Lucerne Festival Forward

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© Rodrigo Rosenthal | Lucerne Festival

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© Priska Ketterer | Lucerne Festival

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© Manuela Jans | Manuela Jans


Every year in November, Lucerne Festival Forward offers contemporary music a platform and gives a voice to the musicians of the younger generation.

It all starts out from the idea of using the international network of the Lucerne Festival Academy, which has grown over the years and now comprises more than 1,200 artists, as a collective mastermind. And this is the case in several respects. The concerts are not only prepared and presented by the Lucerne Festival Contemporary Orchestra (LFCO), our orchestra of excellence for the performance of new and contemporary music. Selected Contemporary Leaders from the Academy network also participate to develop the program as curators. In doing so, they take new approaches to closing the gap between so-called “new music” and the audience: they seek out contact with listeners, experiment with unusual concert formats, focus on lesser-known voices and aesthetic positions with respect to the creation of contemporary music, and purposefully mix nationalities, generations, and genders.

Four Concerts - Four Worlds 

Lucerne Festival Forward once again stands for innovation and new ideas in 2022. The playground for all musicians offers its audience an experimental concert experience. New sounds, formats, concepts — Forward is our crazy playground for experimental concert experiences," remarks Michael Haefliger, Executive and Artistic Director of Lucerne Festival.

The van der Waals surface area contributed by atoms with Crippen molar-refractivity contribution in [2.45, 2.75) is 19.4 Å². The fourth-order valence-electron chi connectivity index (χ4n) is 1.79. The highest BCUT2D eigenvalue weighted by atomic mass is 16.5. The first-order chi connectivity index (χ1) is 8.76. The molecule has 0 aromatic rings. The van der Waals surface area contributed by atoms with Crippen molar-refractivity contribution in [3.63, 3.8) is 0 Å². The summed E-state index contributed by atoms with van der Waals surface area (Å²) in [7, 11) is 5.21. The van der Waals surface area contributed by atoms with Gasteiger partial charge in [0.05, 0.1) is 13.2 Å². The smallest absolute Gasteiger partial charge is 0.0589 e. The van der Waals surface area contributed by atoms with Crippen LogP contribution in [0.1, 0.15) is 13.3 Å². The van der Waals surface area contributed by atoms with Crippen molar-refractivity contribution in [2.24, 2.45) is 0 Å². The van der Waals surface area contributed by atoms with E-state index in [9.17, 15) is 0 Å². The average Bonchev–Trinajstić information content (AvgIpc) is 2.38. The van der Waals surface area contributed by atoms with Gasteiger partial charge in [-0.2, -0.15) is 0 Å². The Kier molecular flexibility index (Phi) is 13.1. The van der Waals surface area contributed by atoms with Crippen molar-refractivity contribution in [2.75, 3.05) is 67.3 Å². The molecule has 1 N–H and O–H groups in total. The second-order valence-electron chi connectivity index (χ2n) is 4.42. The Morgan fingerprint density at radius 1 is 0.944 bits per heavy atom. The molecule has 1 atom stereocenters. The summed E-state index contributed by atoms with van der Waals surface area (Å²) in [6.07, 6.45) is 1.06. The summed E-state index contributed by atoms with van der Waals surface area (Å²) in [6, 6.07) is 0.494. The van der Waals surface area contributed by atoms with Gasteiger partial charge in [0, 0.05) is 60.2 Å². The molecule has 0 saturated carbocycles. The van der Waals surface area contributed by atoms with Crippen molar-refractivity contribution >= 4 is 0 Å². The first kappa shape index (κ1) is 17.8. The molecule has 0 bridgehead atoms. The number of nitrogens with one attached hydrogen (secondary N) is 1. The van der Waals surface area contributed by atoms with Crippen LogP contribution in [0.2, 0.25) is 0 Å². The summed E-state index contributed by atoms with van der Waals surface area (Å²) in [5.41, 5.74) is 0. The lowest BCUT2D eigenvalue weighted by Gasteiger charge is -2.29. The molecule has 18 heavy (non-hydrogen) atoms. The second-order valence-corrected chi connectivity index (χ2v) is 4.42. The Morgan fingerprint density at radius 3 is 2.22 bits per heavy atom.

On Friday evening, the opening concert in the Planetarium at the Swiss Museum of Transport will combine visual and sonic worlds with a 360-degree video installation and the oscillating sounds of a string quartet by Anna Thorvaldsdottir. On Saturday evening, violinist Patricia Kopatchinskaja will present a thoroughly staged sonic journey that explores György Ligeti's Violin Concerto. Together with the 18 Contemporary Leaders, she will compose a concert collage enriched by four world premieres that musically embark on a search for "Ligeti's lost melody." In a subsequent "Late Night" concert at the Neubad Luzern, soloists and ensembles of the Lucerne Festival Contemporary Orchestra (LFCO) will explore the sonic possibilities of this location, which is designed around what used to be a swimming pool, using precise playing instructions, improvisation, and interaction with the audience. The fourth concert on Sunday evening will focus on Unsuk Chin's Gougalón (Scenes from a Street Theater), which the Korean composer describes as "imaginary folklore." Musicians from the LFCO will alternate the six movements with new works that expand the concept of the evening through theatrical, experimental approaches.